My brother, Bob, was caught in a photograph at the dinner table when he was ten or twelve years old. In his hand was a rib bone and on his face was a tremendous smear of barbeque sauce and an enormous grin. This is my favorite memory of my childhood. That meal. That smile. I have it captured and safeguarded in a photo album.
The other barbeque memory was around my sixteenth birthday. By this time I had decided that eggs and milk were disgusting and I’d dabbled in thoughts of a vegetarian diet. My family and I had been invited to a neighborhood pig roast and I was not thrilled at the prospect. “Pig Roast” sounded simply vulgar. The idea that one would actually dispatch a pig, roast a pig, and then ingest it was a little too… carnivorous sounding to me. When we arrived we found a celebration surrounding a table that held at its center a large pig. The pig’s back was carved out- it overflowed with meat. Yes, the pig had an apple in it’s mouth. I departed immediately, appalled and queasy.
Years later my high-school sweetheart and Iowa farm girl wife, Margaret, and I would have conversations about the farm and my “city boy” naïve understanding of where food comes from. I actually used to think that the milk from a gallon jug was from one cow and the next jug was from another cow and how refused to mix them together. I used to joke that if I went deer hunting I’d shoot a cow and proudly pose for the photo. She used to tell me about “Banty” the crazy chicken that attacked them while doing chores and of Tom the Turkey that received no Thanksgiving pardon.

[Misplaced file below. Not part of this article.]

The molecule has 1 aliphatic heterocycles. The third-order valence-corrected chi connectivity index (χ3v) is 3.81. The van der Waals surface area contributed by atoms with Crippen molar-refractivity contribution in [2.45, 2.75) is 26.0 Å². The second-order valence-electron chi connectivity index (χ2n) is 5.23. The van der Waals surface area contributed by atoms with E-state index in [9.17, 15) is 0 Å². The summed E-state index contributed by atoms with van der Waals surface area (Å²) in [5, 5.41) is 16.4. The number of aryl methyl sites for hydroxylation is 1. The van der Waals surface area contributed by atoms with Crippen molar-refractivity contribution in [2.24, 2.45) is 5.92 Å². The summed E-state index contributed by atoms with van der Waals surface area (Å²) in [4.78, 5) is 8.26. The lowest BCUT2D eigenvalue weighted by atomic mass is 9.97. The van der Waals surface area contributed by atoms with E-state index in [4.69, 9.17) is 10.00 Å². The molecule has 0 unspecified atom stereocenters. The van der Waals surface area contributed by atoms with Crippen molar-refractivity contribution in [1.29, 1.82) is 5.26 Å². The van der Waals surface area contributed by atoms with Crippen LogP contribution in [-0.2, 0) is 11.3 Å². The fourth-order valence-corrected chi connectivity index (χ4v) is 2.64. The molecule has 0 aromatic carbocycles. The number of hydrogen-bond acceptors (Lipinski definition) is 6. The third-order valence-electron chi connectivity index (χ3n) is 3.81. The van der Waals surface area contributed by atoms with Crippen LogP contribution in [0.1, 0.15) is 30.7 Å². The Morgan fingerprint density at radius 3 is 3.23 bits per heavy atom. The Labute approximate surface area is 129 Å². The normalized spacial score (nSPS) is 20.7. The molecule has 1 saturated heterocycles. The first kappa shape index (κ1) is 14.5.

The “city” in me thought about food as something to get at a restaurant or purchase at the grocery store. The disconnect between the livestock and produce was convenient because I didn’t think about the details. I understand that in the past that tougher cuts of meat were considered disposable- literally thrown to the trash or given away. This inferior “muck” has over time, developed into the best-tasting food in our country by people who where short on resources and long on perseverance. It seems to me that they respected the food- it’s all they had.
The truth is- I could never be a vegetarian- It’s as simple as a meaty slice of brisket or a hot plate of lightly smoked pulled pork. If I were to hunt, I’d kill only what I could eat and if I were a farmer, I’d eat what I raised. I have used a bone saw to cut the ribs from a half-hog given to me by a local farmer- something I could never have done in the past. Now, I can tell you that I waste as little as possible, better understand the source of our nourishment, and have a barbeque as often as possible.
The smell and taste of barbeque is one of those things that spark happy memories of celebration with family and friends and… comfort.